Sarah Golding threw her briefcase into the back of her red Mercedes and slid elegantly into the driving seat. She had no qualms about the coming interview. Why should she? Her whole life had been a series of hard decisions. This was just one more decision.
She had chosen the candidate with care. The details supplied by the computer dating agency had been precise. Mentally she reviewed the description. Five foot nine inches tall, topping her by three inches, brown hair and eyes. The photograph supplied portrayed a dark, serious face. Not handsome but not repulsive either.
One would not suppose him to have had any difficulty in finding a woman but then, she herself was not unattractive. In the course of her work she met plenty of men but she had neither the time nor the inclination to sort out the footloose from the married. She dated when she required an escort or when mother nature insisted she needed a man to release her pent up tensions.
The meeting had been planned with meticulous care. Assignations under clocks, or in restaurants, wearing carnations or carrying a magazine were the ploy of cheap romances. In real life one or both could lose the identifying article. Or if one of the party got cold feet the other was left in an invidious position. There was no embarrassment in seeing a play alone and no mistaken identity possible in adjoining seats.
He stood up as she made her way towards him. Inwardly she groaned as he helped her off with her coat. A real smoothie.
The play was tedious, an indifferent comedy poorly acted but she had chosen the theatre for its convenience not its content.
"A drink?" He suggested at the first interval.
The theatre bar buzzed under a pall of smoke. "Shall we go somewhere quieter?" Sarah asked.
He nodded and put his hand under her arm to guide her. "I know a little bistro near here, it will be quiet at this time of day and we can talk."
She allowed him to lead her down a dark back street. There was nothing to fear she had, after all, had him thoroughly investigated.
The streets were deserted, the lighting poor. Sarah gave him a side long glance. His face was dark, shadowed. Her spine began to tingle, what after all did she know about him?
He put his arm around her, "Down here."
She stiffened, as he turned her into an alley way.
"Be careful, there are three steps down."
Unfamiliar panic griped her, she tried to pull herself free. His arm tightened about her. "You are surely not afraid of the dark?"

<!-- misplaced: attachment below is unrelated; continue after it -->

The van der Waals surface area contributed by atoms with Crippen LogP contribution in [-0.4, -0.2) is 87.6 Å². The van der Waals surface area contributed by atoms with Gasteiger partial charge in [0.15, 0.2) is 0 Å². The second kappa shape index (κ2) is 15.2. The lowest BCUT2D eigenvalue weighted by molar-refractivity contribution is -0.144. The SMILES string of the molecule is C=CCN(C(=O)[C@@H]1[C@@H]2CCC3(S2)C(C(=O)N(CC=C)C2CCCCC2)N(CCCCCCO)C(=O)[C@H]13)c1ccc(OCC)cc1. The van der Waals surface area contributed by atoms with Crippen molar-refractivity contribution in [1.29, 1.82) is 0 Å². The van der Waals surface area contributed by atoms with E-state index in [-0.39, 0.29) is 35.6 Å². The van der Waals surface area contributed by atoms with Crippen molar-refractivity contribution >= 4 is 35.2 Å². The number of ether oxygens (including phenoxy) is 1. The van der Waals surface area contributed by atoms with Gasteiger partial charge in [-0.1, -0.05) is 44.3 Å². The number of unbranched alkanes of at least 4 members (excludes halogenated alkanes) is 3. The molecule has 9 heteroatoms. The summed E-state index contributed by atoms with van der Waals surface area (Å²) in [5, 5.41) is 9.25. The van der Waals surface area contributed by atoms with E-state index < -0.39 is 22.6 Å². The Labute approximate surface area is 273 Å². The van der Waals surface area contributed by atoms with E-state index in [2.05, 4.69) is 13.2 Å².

It was modest place. Red gingham cloths and candles. He led her to a table in an alcove well away from the bar. The proprietor greeted him, "Evening Peter." He waited as if expecting an introduction.
"A bottle of Chablis to be going on with Francoise. By the way the outside light is defunct again."
Francoise winked at her making her feel like a tart. "Do you bring all your lady friends here?" Her voice was frosty.
A muscle twitched at the side of his mouth. "Only the better class ones, do you like mussels in garlic sauce, or would that put you off?"
This was ridiculous. "Why?" She demanded
"It's my preferred starter."
Was there ever such an exasperating creature?
"You know full well what I mean."
"The pot au feu is quite exceptional."
She changed direction. Hobbies? He was supposed to be a physically active man. "When did you last ride a horse?"
"Last summer in Hyde Park."
"A girl I know, her parents run a riding school."
"Last spring. A friend asked me to accompany her. My turn," he said. "Where do you swim?"
She drew lines on the cloth with her fork. She hadn't been swimming since she had borrowed Adrian's villa in Corfu. "I thought, from your curriculum vitae, you were well placed."
The smile began at the corner of his mouth and developed into a rich fruity laugh. "At the moment I am reasonably flush. You may have a brandy with your coffee, six months ago I couldn't have offered you beans on toast."
Sarah frowned, "Surely computer programmers are well paid."
"Depends, but in any event I started up my own business at a bad time. It is only in these last few months it has taken off. In fact," his eyes were laughing at her, "b for my lady friends, I might have starved."